IN THE UNITED STATES DISTRICT COURT
OPPOSITION OF OBJECTORS
The 14 named plaintiffs in this action have moved, through class counsel, for a unitary incentive awards in the staggering amount of $1.5 million. To be blunt, this request is absurd and should be rejected. Such a gargantuan award would improperly drain money from the common fund and would therefore directly reduce benefits for class members such as Mr. Beifuss and Ms. O'Connor. For the reasons explained below, to the extent that each class representatives can show specifically that he or she is entitled to any incentive award at all, an award of no more than $3,000 per class representative, the amount previously awarded by Magistrate-Judge Botley, would be sufficient.
Part I below provides some background on this issue that is conspicuously absent from the named plaintiffs' $1.5 million application. Part II shows why the $1.5 million request is grossly excessive and raises some other issues that the Court should consider before it makes any incentive awards.
When the first settlement was proposed in 1995, class counsel moved for an award of 1% of the overall settlement fund, or an astounding $550,750, for the 14 named plaintiffs. Apparently recognizing that such a request was totally out of line, Magistrate-Judge Botley awarded $3000 each to the original six class representatives. See Memorandum and Order (Doc. 689) (Sept. 14, 1995). Class counsel moved for reconsideration of those awards. The motion for reconsideration was denied, except that $3,000 awards were also made to the eight named plaintiffs that were added to the case later. See Order (Doc. 718) (Oct. 5, 1995). Thus, the total award was $42,000, or about 7.6% of the more than a half million dollars that class counsel had requested. Now, without any explanation of what, if anything, the class representatives have done to advance the interests of the class since the first settlement was proposed, the requested incentive award has nearly tripled to a staggering $1.5 million. It is disturbing that class counsel has chosen not even to mention this history in the current incentive award application.(1)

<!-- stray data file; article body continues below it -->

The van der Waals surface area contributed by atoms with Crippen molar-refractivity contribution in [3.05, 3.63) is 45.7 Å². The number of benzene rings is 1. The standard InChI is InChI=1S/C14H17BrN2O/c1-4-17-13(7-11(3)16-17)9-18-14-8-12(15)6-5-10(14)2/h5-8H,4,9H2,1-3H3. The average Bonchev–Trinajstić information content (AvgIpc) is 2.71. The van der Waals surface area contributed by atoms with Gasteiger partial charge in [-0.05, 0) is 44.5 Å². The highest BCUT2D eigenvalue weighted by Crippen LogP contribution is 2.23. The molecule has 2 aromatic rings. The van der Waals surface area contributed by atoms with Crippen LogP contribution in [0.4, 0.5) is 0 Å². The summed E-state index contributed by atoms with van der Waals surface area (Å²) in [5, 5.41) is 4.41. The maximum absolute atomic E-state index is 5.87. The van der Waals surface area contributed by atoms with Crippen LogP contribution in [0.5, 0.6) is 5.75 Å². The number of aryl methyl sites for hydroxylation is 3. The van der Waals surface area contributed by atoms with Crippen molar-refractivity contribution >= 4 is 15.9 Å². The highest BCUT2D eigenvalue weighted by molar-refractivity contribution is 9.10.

II. The Amount Requested Is Grossly Excessive.
A. The amount requested by class counsel -- on average, more than $107,000 for each class representative -- is grossly excessive. Although there is a split in authority as to whether incentive awards are ever appropriate, see Newberg on Class Actions § 11.38, pp. 11-80 - 11-82 (Dec. 1992), we believe that courts may properly reward the additional time and effort expended by class representatives with reasonable payments in appropriate cases. However, anything other than a small award tailored to the particular efforts of each class representative threatens a basic principle of class action jurisprudence: Class representatives may not take a disproportionate amount of the benefits for themselves. In this case, the named representatives are trying to use the class device to obtain large individual "damages" awards, rather than to do what they are supposed to do: assure that similarly-situated class members are treated alike. In short, they have abandoned their role as fiduciaries for the class. Not surprisingly, absent from class counsel's application is any reported decision approving an incentive award remotely near the amount sought here. See id. (including the July 2000 Supp.).
The cases cited by class counsel are wholly inapposite and/or do not support an award even close to the one requested in this case. For instance, in Genden v. Merrill Lynch, Pierce, Fenner & Smith, 700 F. Supp. 208, 210 (S.D.N.Y. 1988), the court made an award to the class representative, a lawyer who rendered "consultative services" to the class. The court made the award not so much as an "incentive"--which is the type of award that the class representatives seek here--but more because the class representative had provided legal-type services to the class. Indeed, the court reduced the award because of the class representative's failure to keep contemporaneous time records, just as would occur with any lawyer seeking a fee award.
In Harris v. Pernsley, 654 F. Supp. 1042 (E.D. Pa. 1987), the court did not approve an "incentive award" at all, but rather approved an award of $20,000 in damages to the named plaintiffs, even though the absent class members did not receive damages. Although Harris surely raises a question of conflict between the named plaintiffs and the class, it has nothing to do with whether, and in what amounts, class representatives should be paid as an "incentive" or because of specific services rendered to the class. So, too, in Women's Committee for Equal Employment Opportunity v. National Broadcasting Co., 76 F.R.D. 173, 181-83 (S.D.N.Y. 1977), the court approved an award of damages to the class representatives because they (as opposed to absent class members) had come forward with specific evidence of damages. Although that ruling raises the question of possible collusion--which the court carefully weighed (id.)--like Harris, it has nothing to do with the question of "incentive awards."